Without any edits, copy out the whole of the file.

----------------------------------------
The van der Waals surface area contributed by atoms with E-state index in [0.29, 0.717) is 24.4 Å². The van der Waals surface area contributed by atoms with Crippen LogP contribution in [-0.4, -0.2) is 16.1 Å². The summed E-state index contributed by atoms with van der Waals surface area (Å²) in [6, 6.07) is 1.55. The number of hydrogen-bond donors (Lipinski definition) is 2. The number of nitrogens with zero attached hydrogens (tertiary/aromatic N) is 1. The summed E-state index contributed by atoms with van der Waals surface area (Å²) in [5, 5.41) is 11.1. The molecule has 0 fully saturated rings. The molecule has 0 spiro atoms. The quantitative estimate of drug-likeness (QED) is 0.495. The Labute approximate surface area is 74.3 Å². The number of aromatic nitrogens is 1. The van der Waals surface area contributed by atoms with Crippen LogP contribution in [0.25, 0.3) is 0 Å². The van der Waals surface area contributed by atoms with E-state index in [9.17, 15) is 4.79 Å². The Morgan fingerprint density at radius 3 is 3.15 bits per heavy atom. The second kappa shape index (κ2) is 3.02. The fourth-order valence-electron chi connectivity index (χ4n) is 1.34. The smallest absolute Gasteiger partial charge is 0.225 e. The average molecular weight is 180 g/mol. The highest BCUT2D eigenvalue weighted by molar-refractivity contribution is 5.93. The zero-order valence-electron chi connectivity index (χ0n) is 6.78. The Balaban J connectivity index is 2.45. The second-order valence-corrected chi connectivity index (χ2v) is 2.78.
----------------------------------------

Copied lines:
The van der Waals surface area contributed by atoms with E-state index in [0.29, 0.717) is 24.4 Å². The van der Waals surface area contributed by atoms with Crippen LogP contribution in [-0.4, -0.2) is 16.1 Å². The summed E-state index contributed by atoms with van der Waals surface area (Å²) in [6, 6.07) is 1.55. The number of hydrogen-bond donors (Lipinski definition) is 2. The number of nitrogens with zero attached hydrogens (tertiary/aromatic N) is 1. The summed E-state index contributed by atoms with van der Waals surface area (Å²) in [5, 5.41) is 11.1. The molecule has 0 fully saturated rings. The molecule has 0 spiro atoms. The quantitative estimate of drug-likeness (QED) is 0.495. The Labute approximate surface area is 74.3 Å². The number of aromatic nitrogens is 1. The van der Waals surface area contributed by atoms with Crippen LogP contribution in [0.25, 0.3) is 0 Å². The van der Waals surface area contributed by atoms with E-state index in [9.17, 15) is 4.79 Å². The Morgan fingerprint density at radius 3 is 3.15 bits per heavy atom. The second kappa shape index (κ2) is 3.02. The fourth-order valence-electron chi connectivity index (χ4n) is 1.34. The smallest absolute Gasteiger partial charge is 0.225 e. The average molecular weight is 180 g/mol. The highest BCUT2D eigenvalue weighted by molar-refractivity contribution is 5.93. The zero-order valence-electron chi connectivity index (χ0n) is 6.78. The Balaban J connectivity index is 2.45. The second-order valence-corrected chi connectivity index (χ2v) is 2.78.